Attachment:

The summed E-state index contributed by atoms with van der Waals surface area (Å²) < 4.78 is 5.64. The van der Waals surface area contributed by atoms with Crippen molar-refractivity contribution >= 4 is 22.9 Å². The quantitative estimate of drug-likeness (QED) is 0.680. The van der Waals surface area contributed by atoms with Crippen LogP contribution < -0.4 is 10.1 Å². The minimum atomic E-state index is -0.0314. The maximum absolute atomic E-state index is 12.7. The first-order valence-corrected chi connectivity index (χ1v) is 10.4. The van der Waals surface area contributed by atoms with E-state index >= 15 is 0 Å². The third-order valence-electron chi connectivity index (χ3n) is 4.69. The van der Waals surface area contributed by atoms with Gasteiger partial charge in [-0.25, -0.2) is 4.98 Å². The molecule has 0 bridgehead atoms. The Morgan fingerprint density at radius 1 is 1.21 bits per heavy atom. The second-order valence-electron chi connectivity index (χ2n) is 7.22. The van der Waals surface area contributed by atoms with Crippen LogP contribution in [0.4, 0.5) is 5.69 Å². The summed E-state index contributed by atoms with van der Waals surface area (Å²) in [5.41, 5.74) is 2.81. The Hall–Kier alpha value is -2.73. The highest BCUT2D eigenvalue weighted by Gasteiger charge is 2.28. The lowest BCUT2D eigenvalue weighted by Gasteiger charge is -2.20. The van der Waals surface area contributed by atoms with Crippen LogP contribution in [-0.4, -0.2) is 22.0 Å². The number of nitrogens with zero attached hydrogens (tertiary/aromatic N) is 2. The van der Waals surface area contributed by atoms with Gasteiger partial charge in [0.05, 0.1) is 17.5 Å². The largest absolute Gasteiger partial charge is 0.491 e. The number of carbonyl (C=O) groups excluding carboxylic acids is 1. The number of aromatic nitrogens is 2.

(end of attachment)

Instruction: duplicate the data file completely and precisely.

The summed E-state index contributed by atoms with van der Waals surface area (Å²) < 4.78 is 5.64. The van der Waals surface area contributed by atoms with Crippen molar-refractivity contribution >= 4 is 22.9 Å². The quantitative estimate of drug-likeness (QED) is 0.680. The van der Waals surface area contributed by atoms with Crippen LogP contribution < -0.4 is 10.1 Å². The minimum atomic E-state index is -0.0314. The maximum absolute atomic E-state index is 12.7. The first-order valence-corrected chi connectivity index (χ1v) is 10.4. The van der Waals surface area contributed by atoms with E-state index >= 15 is 0 Å². The third-order valence-electron chi connectivity index (χ3n) is 4.69. The van der Waals surface area contributed by atoms with Gasteiger partial charge in [-0.25, -0.2) is 4.98 Å². The molecule has 0 bridgehead atoms. The Morgan fingerprint density at radius 1 is 1.21 bits per heavy atom. The second-order valence-electron chi connectivity index (χ2n) is 7.22. The van der Waals surface area contributed by atoms with Crippen LogP contribution in [0.4, 0.5) is 5.69 Å². The summed E-state index contributed by atoms with van der Waals surface area (Å²) in [5.41, 5.74) is 2.81. The Hall–Kier alpha value is -2.73. The highest BCUT2D eigenvalue weighted by Gasteiger charge is 2.28. The lowest BCUT2D eigenvalue weighted by Gasteiger charge is -2.20. The van der Waals surface area contributed by atoms with Crippen LogP contribution in [-0.4, -0.2) is 22.0 Å². The number of nitrogens with zero attached hydrogens (tertiary/aromatic N) is 2. The van der Waals surface area contributed by atoms with Gasteiger partial charge in [0.05, 0.1) is 17.5 Å². The largest absolute Gasteiger partial charge is 0.491 e. The number of carbonyl (C=O) groups excluding carboxylic acids is 1. The number of aromatic nitrogens is 2.